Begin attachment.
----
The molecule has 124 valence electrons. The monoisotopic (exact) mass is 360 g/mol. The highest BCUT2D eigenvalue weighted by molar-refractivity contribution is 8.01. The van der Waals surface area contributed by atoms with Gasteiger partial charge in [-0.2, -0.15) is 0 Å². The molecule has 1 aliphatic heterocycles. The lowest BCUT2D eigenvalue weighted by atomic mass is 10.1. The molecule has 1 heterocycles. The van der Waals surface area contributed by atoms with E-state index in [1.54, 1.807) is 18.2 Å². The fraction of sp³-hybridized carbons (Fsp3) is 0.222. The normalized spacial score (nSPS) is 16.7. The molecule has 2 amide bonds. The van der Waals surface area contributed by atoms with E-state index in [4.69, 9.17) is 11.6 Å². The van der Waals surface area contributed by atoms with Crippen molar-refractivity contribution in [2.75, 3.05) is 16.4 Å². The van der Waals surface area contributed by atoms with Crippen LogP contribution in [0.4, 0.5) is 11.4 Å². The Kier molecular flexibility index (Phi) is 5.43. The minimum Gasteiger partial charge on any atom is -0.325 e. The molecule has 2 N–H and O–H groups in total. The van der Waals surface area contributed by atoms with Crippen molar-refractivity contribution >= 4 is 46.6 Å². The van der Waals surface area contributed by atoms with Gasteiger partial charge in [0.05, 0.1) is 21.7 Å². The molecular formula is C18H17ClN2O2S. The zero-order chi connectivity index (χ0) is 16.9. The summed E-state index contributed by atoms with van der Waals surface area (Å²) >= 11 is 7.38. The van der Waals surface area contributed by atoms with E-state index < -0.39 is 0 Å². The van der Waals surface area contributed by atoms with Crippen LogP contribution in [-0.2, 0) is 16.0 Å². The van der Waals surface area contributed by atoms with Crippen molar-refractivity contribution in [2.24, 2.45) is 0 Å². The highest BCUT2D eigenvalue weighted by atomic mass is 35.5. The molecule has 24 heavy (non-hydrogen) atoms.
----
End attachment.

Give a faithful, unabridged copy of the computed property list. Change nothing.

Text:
The molecule has 124 valence electrons. The monoisotopic (exact) mass is 360 g/mol. The highest BCUT2D eigenvalue weighted by molar-refractivity contribution is 8.01. The van der Waals surface area contributed by atoms with Gasteiger partial charge in [-0.2, -0.15) is 0 Å². The molecule has 1 aliphatic heterocycles. The lowest BCUT2D eigenvalue weighted by atomic mass is 10.1. The molecule has 1 heterocycles. The van der Waals surface area contributed by atoms with E-state index in [1.54, 1.807) is 18.2 Å². The fraction of sp³-hybridized carbons (Fsp3) is 0.222. The normalized spacial score (nSPS) is 16.7. The molecule has 2 amide bonds. The van der Waals surface area contributed by atoms with E-state index in [4.69, 9.17) is 11.6 Å². The van der Waals surface area contributed by atoms with Crippen molar-refractivity contribution in [2.75, 3.05) is 16.4 Å². The van der Waals surface area contributed by atoms with Crippen LogP contribution in [0.4, 0.5) is 11.4 Å². The Kier molecular flexibility index (Phi) is 5.43. The minimum Gasteiger partial charge on any atom is -0.325 e. The molecule has 2 N–H and O–H groups in total. The van der Waals surface area contributed by atoms with Crippen molar-refractivity contribution >= 4 is 46.6 Å². The van der Waals surface area contributed by atoms with Gasteiger partial charge in [0.05, 0.1) is 21.7 Å². The molecular formula is C18H17ClN2O2S. The zero-order chi connectivity index (χ0) is 16.9. The summed E-state index contributed by atoms with van der Waals surface area (Å²) >= 11 is 7.38. The van der Waals surface area contributed by atoms with E-state index < -0.39 is 0 Å². The van der Waals surface area contributed by atoms with Crippen LogP contribution in [-0.2, 0) is 16.0 Å². The van der Waals surface area contributed by atoms with Crippen molar-refractivity contribution in [2.24, 2.45) is 0 Å². The highest BCUT2D eigenvalue weighted by atomic mass is 35.5. The molecule has 24 heavy (non-hydrogen) atoms.